W3C home > Mailing lists > Public > public-webrtc@w3.org > July 2012

Feedback on the PeerConnection API

From: Silvia Pfeiffer <silviapfeiffer1@gmail.com>
Date: Fri, 6 Jul 2012 17:01:38 +0200
Message-ID: <CAHp8n2mA8h8n-cRcH5bkm-vz2JOiS276zxXKxaKW4gGX=g6JEA@mail.gmail.com>
To: public-webrtc@w3.org
Hi all,

I've just subscribed to this mailing list and have had a cursory look
on the mailing list archives, but don't think I've seen the topic
discussed that I am curious about. So, apologies if it has been and do
point me to it.

While experimenting with a simple websocket server [1] to set up a
PeerConnection [2] on a local network between two machines for a demo
at a presentation [3], I came across the need to use a STUN or TURN
server for IP address resolution. I did these experiments in Google
Chrome 19.

My understanding of the PeerConnection() API function is that the
first argument is passing in a public STUN or TURN server so that the
client can determine its public IP address. This then along with the
locally discovered private IPs are placed in the SDP packet and sent
across the communications channel eg google app server or node.js
server or so. In my example setup, I could have done the demo
completely within the private network, except I needed a public STUN
server to resolve the IP address.

I would therefore like to suggest that we should be able to pass
"NONE" as a first argument to the PeerConnection() API function. This
would say "don't use a STUN server, just put the local IPs in the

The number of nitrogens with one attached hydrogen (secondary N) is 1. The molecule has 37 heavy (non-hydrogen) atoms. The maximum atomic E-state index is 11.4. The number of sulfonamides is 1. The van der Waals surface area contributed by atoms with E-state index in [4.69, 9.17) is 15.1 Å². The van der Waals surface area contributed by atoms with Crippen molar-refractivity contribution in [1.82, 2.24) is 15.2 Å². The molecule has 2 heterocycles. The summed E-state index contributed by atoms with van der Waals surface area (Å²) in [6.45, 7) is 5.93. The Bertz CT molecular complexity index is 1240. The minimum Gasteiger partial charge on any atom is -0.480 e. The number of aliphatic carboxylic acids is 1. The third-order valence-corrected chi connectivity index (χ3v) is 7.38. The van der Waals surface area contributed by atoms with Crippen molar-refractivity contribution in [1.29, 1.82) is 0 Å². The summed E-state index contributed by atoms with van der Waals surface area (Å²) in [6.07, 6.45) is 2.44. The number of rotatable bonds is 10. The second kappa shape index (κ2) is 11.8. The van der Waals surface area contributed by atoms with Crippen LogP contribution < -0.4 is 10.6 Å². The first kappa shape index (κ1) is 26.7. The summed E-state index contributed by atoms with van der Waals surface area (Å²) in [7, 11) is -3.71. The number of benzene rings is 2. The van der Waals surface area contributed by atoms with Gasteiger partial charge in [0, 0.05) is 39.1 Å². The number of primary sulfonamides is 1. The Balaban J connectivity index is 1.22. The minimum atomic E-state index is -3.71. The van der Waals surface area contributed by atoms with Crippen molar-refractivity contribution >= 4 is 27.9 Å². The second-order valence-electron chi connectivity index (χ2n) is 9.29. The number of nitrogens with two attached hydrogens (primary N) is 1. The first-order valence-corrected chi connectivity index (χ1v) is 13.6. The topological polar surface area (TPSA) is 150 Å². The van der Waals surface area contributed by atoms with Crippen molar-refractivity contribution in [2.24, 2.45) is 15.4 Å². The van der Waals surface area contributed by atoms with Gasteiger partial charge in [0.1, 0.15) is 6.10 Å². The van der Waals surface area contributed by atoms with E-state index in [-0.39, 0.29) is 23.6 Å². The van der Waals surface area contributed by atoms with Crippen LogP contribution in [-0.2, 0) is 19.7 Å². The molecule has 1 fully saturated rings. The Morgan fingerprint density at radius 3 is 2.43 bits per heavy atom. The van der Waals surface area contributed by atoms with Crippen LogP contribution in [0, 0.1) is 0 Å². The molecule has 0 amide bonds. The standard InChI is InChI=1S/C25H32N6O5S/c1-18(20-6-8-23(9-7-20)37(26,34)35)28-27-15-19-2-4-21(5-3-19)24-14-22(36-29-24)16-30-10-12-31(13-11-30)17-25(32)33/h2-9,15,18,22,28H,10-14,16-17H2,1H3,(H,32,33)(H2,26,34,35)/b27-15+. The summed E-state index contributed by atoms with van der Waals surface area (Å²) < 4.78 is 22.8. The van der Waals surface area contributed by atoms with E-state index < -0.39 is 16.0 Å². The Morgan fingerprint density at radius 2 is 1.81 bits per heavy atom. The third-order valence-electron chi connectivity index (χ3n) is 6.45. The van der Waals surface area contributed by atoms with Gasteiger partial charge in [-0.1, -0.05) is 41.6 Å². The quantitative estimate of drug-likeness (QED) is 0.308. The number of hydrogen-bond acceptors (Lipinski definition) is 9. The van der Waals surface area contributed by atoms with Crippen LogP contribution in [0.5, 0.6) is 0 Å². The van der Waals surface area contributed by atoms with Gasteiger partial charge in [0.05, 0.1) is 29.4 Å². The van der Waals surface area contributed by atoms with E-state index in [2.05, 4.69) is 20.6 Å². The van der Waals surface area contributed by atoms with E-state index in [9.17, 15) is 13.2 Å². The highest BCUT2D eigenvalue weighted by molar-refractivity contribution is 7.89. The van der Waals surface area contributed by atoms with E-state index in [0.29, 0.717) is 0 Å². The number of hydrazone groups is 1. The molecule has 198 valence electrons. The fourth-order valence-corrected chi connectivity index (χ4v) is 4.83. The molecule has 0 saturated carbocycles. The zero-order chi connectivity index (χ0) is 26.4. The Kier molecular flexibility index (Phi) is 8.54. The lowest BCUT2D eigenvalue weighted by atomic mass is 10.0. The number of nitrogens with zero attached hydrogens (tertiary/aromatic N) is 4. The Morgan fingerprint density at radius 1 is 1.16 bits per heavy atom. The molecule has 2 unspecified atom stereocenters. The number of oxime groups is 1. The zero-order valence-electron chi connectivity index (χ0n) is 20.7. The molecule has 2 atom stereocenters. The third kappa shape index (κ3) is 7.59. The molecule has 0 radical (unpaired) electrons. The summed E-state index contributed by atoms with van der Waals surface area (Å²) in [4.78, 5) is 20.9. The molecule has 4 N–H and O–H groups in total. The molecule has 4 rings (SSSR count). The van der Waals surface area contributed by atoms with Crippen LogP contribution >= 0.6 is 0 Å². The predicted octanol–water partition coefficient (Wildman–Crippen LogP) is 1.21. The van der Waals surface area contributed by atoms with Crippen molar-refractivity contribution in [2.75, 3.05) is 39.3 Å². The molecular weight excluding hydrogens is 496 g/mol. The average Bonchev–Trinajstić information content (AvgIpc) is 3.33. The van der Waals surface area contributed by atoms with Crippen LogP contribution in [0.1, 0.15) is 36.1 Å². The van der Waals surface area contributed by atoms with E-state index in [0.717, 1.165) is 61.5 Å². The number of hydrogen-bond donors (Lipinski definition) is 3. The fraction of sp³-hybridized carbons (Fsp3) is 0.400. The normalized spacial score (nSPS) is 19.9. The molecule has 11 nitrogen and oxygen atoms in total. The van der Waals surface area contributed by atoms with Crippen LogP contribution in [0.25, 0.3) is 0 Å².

packet".

My use case is for clients on a corporate network they may not have
outbound access to a STUN nor do they need to since they all have
direct IP reachability to each other.

Also, I would like to suggest an improvement to the the current
implementation: if both clients have IPs in the same subnet, they
should try to connect to each other on the private IPs first before
going for the public IPs. I'm thinking of situations where the NAT
used on the network isn't smart enough for two clients on the same
network to connect to their common public SNAT IP and then have the
packets come back in.

Best Regards,
Silvia.

[1] http://html5videoguide.net/presentations/WebDirCode2012/websocket/websocket-server.js
[2] http://html5videoguide.net/presentations/WebDirCode2012/websocket/webrtc.html
[3] http://blog.gingertech.net/2012/06/04/video-conferencing-in-html5-webrtc-via-web-sockets/
Received on Friday, 6 July 2012 15:02:25 UTC

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